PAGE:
Wash your hands. Don’t touch your face. Practice social distancing. Stay home. At this point, we all know how to protect ourselves from the COVID-19. But what about our inner selves? We asked our rabbis for spiritual guidance to help Connecticut’s Jewish communities cope with the coronavirus crisis. Here’s what they said.
NOTE: We invite our readers to share their own stories about how they’re adapting to the current public health threat. To join in the conversation, email Ledger editor Judie Jacobson at email@example.com.
Rabbi Randall J. Konigsburg
Beth Sholom B’nai Israel
A lesson from the Midrash says, to control pride, we should carry in our pockets two pieces of paper. One should have on it, “We are but dust and ashes.” and the other “for my sake was the world created.”
At this time, we are being asked, in the face of this pandemic, to be afraid. We are asked to self-quarantine, to keep a six-foot social distance between our friends and neighbors, to close our businesses, to not visit bars or restaurants and to stay away from groups larger than 500 250 100 50 10. We need to do this for our own health and for the health of our elderly and/or frail friends who have the most to lose from contact with the COVID-19 virus.
We must also not live in fear. We must turn our fear into concern for our self and for others; we can’t hoard supplies or turn our backs on the needs of others. We should not be so afraid that we are unable to do our work online or in a virtual space.
My good friend Rabbi Ora Horn Prouser teaches that in our time we need different pieces of paper in our pockets. One should have on it the words of Rabbi Nachman of Bratzlav, “The whole world is a narrow bridge, and the important thing is not to be afraid,” the other paper should have the words of the prophet Amos, “When a lion roars, who is not afraid?” The issue to me is that we should NOT be afraid, but we SHOULD be concerned.
God is always with us; we need not live in fear.
Rabbi Yitzchok Adler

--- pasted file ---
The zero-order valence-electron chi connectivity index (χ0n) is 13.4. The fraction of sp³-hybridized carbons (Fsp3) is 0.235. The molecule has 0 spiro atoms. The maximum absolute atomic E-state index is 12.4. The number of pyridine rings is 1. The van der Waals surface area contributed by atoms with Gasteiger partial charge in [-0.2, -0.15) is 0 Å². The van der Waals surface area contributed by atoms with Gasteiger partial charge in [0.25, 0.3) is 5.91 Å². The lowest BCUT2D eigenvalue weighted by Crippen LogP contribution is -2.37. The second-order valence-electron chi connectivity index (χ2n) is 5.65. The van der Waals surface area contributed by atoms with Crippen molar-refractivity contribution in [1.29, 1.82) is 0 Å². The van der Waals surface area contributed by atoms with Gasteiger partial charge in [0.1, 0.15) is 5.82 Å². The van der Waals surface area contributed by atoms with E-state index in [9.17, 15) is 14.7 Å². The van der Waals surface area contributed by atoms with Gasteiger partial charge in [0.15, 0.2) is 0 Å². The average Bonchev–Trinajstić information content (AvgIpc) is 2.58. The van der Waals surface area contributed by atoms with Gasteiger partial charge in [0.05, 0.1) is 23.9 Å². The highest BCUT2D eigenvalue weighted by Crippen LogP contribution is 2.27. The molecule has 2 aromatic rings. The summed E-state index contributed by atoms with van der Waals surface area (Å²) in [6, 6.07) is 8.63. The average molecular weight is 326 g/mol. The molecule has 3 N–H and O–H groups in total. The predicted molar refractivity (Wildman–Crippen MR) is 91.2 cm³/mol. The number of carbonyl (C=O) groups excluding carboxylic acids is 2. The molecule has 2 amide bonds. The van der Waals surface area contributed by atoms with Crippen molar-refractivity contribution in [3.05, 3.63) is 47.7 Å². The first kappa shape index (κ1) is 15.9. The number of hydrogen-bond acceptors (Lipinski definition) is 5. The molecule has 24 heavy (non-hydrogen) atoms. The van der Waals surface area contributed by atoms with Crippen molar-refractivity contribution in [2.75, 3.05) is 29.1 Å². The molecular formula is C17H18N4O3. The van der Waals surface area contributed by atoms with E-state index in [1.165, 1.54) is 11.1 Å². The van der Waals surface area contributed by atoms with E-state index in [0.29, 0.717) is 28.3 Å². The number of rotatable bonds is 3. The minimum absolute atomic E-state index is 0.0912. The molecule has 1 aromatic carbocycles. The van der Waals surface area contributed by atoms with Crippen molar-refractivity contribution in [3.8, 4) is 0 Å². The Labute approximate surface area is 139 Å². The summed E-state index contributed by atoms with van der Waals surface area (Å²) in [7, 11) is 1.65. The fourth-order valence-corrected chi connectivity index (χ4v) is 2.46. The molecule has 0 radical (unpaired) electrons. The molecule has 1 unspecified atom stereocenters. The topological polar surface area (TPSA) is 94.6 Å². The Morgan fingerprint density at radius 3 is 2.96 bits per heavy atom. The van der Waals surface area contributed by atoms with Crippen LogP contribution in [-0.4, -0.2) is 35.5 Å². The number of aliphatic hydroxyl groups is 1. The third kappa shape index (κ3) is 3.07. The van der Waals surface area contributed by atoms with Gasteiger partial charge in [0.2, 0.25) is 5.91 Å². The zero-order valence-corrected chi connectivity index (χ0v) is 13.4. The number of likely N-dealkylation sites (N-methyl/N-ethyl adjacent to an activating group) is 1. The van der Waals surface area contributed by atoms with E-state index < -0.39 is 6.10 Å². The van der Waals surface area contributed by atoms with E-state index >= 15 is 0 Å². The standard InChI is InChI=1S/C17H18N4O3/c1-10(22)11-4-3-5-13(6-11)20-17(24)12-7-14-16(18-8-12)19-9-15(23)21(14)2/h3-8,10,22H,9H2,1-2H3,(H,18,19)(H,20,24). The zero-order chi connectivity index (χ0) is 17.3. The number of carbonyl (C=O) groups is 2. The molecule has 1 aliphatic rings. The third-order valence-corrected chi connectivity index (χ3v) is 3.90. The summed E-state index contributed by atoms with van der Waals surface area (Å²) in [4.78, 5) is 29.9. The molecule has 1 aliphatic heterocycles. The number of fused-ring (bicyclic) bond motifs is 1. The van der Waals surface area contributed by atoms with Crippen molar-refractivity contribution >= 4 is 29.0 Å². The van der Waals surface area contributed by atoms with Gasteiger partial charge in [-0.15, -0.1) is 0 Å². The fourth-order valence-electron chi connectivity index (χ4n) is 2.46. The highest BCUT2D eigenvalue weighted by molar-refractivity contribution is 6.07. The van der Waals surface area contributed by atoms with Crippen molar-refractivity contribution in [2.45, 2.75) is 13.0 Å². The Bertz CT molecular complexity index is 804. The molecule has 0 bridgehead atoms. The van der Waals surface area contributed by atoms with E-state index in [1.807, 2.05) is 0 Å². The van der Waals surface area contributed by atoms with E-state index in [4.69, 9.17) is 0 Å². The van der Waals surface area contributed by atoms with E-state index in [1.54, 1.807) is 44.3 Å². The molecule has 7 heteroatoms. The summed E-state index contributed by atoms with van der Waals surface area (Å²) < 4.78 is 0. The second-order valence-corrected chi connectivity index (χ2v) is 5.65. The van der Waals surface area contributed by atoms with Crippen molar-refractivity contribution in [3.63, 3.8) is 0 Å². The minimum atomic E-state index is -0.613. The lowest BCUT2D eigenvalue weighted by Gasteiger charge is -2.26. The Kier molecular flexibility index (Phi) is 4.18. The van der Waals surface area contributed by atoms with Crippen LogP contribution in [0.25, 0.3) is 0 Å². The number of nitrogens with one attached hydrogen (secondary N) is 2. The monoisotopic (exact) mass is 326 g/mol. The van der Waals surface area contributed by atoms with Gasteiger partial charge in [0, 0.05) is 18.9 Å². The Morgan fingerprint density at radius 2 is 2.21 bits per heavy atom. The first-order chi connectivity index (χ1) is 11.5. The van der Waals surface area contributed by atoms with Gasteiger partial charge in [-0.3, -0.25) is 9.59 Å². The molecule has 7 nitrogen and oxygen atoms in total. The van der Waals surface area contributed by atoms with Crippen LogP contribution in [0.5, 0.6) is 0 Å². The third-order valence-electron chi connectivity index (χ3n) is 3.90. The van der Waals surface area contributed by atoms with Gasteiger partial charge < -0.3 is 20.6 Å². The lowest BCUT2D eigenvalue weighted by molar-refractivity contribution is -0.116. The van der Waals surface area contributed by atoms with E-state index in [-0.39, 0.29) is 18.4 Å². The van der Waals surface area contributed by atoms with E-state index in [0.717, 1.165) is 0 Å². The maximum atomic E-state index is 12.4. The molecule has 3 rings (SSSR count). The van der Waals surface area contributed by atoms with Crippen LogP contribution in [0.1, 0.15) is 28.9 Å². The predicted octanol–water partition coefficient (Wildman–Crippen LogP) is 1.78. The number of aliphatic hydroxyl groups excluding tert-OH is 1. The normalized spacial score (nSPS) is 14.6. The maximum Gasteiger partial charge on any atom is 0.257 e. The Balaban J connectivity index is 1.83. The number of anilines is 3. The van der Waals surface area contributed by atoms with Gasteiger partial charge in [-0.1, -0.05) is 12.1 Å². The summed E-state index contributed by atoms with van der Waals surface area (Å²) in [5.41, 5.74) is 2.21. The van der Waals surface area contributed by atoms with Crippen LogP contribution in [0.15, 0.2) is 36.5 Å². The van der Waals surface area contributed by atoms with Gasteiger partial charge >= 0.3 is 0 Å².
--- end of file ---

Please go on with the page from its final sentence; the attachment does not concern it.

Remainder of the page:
Beth David Synagogue
The irony of the moment, or of the moments yet ahead of us and yet to be counted, is that community is now among the words most important to social dialogue. Closed schools and shuls and athletic clubs, limited shopping hours, and distancing all challenge the old-world conventional thinking. It is old-world, not because the coronavirus will be with us forever; but because the pandemic has forced all of us onto a learning curve. That learning curve, if experienced in positive ways, bears the potential of expanding how members of a community can care for each other, demonstrate care about each other, and interact. Early last week, in a Facebook response to one of Beth David’s congregational messages, a member wrote “physical distancing, social closeness”.
My wife and I are using the current schedule of closed schools and no services at shul to try to walk together more, and we are meeting and talking with more neighbors than I can remember. They are not new neighbors, they are simply people that I simply did not know very well. Because of the virus, I now know more people. My inbox has been a steady flurry of e-mails from healthy people offering to assist vulnerable and elderly people that they have never met. The scope of chesed and kindness is reaching new horizons.
When synagogues re-open, there will be many special reasons to offer prayers of thanks, as there will be also delayed recitations of Kaddish waiting to be recited. In either case, the liturgies will draw our attention to God and Heaven’s providence over all creation. When the pandemic abates and government relaxes its restrictions, it will be important that we not forget the social closeness that was a by-product of the coronavirus. If it is true that behind every dark cloud there lurks a silver lining, may knowing each other a little better, caring about each other a little more, and doing more for the strangers among us allow one of the aftermaths of this pandemic to be a beacon of light on brighter tomorrows.
Rabbi Jeffrey Glickman
Temple Beth Hillel
There are many components of a person. Health means vibrant body and soul. Our prayers of healing speak of refuah et ha-guf, v’refuah et ha-nefesh – healing of body, healing of soul.